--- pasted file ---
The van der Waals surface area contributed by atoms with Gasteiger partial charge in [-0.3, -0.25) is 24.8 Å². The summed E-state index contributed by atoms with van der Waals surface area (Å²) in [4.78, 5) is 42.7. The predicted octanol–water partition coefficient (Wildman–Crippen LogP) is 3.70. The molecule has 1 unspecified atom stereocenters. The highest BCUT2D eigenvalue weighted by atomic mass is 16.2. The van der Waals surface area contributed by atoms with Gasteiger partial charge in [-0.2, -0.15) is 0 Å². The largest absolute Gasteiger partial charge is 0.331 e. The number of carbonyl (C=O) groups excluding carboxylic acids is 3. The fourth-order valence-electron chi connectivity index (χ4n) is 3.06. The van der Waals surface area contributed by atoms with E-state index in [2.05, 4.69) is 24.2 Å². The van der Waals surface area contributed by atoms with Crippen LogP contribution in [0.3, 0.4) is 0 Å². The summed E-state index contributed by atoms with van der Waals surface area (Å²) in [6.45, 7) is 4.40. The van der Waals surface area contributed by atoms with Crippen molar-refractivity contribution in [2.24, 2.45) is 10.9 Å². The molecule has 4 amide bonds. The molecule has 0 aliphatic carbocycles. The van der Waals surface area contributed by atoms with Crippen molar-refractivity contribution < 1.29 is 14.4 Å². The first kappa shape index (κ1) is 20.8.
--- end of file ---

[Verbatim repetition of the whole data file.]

The van der Waals surface area contributed by atoms with Gasteiger partial charge in [-0.3, -0.25) is 24.8 Å². The summed E-state index contributed by atoms with van der Waals surface area (Å²) in [4.78, 5) is 42.7. The predicted octanol–water partition coefficient (Wildman–Crippen LogP) is 3.70. The molecule has 1 unspecified atom stereocenters. The highest BCUT2D eigenvalue weighted by atomic mass is 16.2. The van der Waals surface area contributed by atoms with Gasteiger partial charge in [-0.2, -0.15) is 0 Å². The largest absolute Gasteiger partial charge is 0.331 e. The number of carbonyl (C=O) groups excluding carboxylic acids is 3. The fourth-order valence-electron chi connectivity index (χ4n) is 3.06. The van der Waals surface area contributed by atoms with E-state index in [2.05, 4.69) is 24.2 Å². The van der Waals surface area contributed by atoms with Crippen LogP contribution in [0.3, 0.4) is 0 Å². The summed E-state index contributed by atoms with van der Waals surface area (Å²) in [6.45, 7) is 4.40. The van der Waals surface area contributed by atoms with Crippen molar-refractivity contribution in [2.24, 2.45) is 10.9 Å². The molecule has 4 amide bonds. The molecule has 0 aliphatic carbocycles. The van der Waals surface area contributed by atoms with Crippen molar-refractivity contribution < 1.29 is 14.4 Å². The first kappa shape index (κ1) is 20.8.